Selling Your Antique Oriental Rug?

Bokara Oriental Rug

Several readers of What’s Up? Magazines have sent me emails asking for further help on identifying and appraising their oriental rugs. The following letter is one of several that have come in during the past three months.

Dear Nadja,

I read your excellent article in What’s Up? (Apr 2008) and was inspired to research further, and/or sell, a rug handed down to me. If it’s not too presumptuous, I thought you might be able to guide me towards someone who could identify and value the rug. I suspect it’s a Bokhara Oriental but not sure and it is in excellent condition.

I can only assume the following: handmade/knotted, natural dye, no fading, no stains, double pile and fine wool.

Size: L=9’2″ X w= 8’4″, fringe= 4.5″

Pictures are attached. Any direction you might provide on this rug would be greatly appreciated. Thank you, in advance, for your time & consideration of this request.

Sincerely,

D.B.B.

Response:

There is no doubt looking at the photograph that this rug is a Bokhara and it looks relatively new, of fine quality, and definitely in excellent condition. As to whether vegetable dyes were used, it is hard to tell in a photograph. The yellow certainly looks bright, which brings into question the age and type of dye.

How do you value an antique rug or any antique for that matter when it is time to sell?  In the case of your rug, I really think your most practical course of action is to visit other rug dealers. You can do that online at eBay, Craig’s list or other auction/sales sites and compare the prices being asked and received.  If you spend money on an appraisal, it will cost you a between $75 and $250- money you want to make not spend.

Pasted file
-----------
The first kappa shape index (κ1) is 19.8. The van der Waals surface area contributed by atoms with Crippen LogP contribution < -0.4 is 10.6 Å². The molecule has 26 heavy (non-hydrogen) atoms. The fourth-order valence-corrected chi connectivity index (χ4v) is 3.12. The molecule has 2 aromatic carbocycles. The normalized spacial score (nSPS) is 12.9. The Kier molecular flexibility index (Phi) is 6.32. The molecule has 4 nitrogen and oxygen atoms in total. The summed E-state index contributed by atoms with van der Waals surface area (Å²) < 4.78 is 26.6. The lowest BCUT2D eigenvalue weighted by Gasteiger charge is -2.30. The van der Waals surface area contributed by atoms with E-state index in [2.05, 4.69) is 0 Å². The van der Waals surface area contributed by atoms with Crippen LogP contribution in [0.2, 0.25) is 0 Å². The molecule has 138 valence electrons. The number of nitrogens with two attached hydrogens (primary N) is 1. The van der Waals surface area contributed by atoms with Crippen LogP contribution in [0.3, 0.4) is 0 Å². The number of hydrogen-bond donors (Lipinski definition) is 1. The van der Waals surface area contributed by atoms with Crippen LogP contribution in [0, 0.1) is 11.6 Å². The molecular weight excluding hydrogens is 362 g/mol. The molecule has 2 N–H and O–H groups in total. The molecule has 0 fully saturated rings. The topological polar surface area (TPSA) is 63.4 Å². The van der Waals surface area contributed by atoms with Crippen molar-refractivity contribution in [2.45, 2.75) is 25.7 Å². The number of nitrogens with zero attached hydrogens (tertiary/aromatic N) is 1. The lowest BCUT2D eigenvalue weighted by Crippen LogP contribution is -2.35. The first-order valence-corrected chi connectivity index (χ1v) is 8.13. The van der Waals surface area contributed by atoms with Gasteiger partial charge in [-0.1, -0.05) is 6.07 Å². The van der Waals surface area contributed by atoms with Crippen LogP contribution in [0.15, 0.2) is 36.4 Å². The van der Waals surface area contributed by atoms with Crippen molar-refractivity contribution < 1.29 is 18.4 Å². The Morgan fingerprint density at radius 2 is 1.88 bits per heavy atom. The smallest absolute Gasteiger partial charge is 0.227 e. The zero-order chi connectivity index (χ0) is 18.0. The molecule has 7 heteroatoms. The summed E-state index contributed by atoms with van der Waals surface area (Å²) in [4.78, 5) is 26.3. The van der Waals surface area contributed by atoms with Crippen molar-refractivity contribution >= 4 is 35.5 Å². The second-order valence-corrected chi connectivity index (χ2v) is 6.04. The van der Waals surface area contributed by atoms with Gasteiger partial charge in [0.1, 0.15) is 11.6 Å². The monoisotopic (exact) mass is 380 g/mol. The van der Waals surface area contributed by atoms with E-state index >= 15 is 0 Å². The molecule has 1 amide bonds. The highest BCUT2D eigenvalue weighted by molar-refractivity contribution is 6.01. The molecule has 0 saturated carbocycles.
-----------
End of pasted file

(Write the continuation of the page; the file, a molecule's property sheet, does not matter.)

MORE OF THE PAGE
If you need to sell  your rug, you’ll receive a better return if you sell it yourself rather than selling to a dealer. A dealer needs to make a profit in order to cover their time and overhead expenses. In the antique business, dealers are primarily looking for rare and unique items or severely underpriced items. The bottom line is profit.

I hope, what I’ve told you is helpful. If you do have a place in your home to use your rug, it is an item that will only appreciate in value as long as it properly maintained. Put a mat underneath, reposition it periodically for even wear and keep it away from direct sunlight.  If you inherited the rug from someone you are fond of, it is a nice way to remember them.

To read the original article on Oriental Rugs go to: www.whatsupmag.com/home-garden/home/0408-antique-column-oriental-rugs.aspx

 

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Author: Nadja Maril

Nadja Maril is a communications professional who has over 10 years experience as a magazine editor. A writer and journalist, Maril is the author of several books including: "American Lighting 1840-1940", "Antique Lamp Buyer's Guide", "Me, Molly Midnight; the Artist's Cat", and "Runaway, Molly Midnight; the Artist's Cat". Currently in the Stoneooast MFA writing program (University of Southern Maine), genre literary fiction. Former Editor-in-Chief of What's Up ? Publishing, in charge of three magazines: "What's Up? Annapolis", "What's Up? Eastern Shore", and "What's Up? Weddings", former Editor of Chesapeake Taste Magazine a regional lifestyle magazine based in Annapolis, and former Lighting Editor of Victorian Homes Magazine, Maril has written hundreds of newspaper and magazines articles on a variety of subjects..

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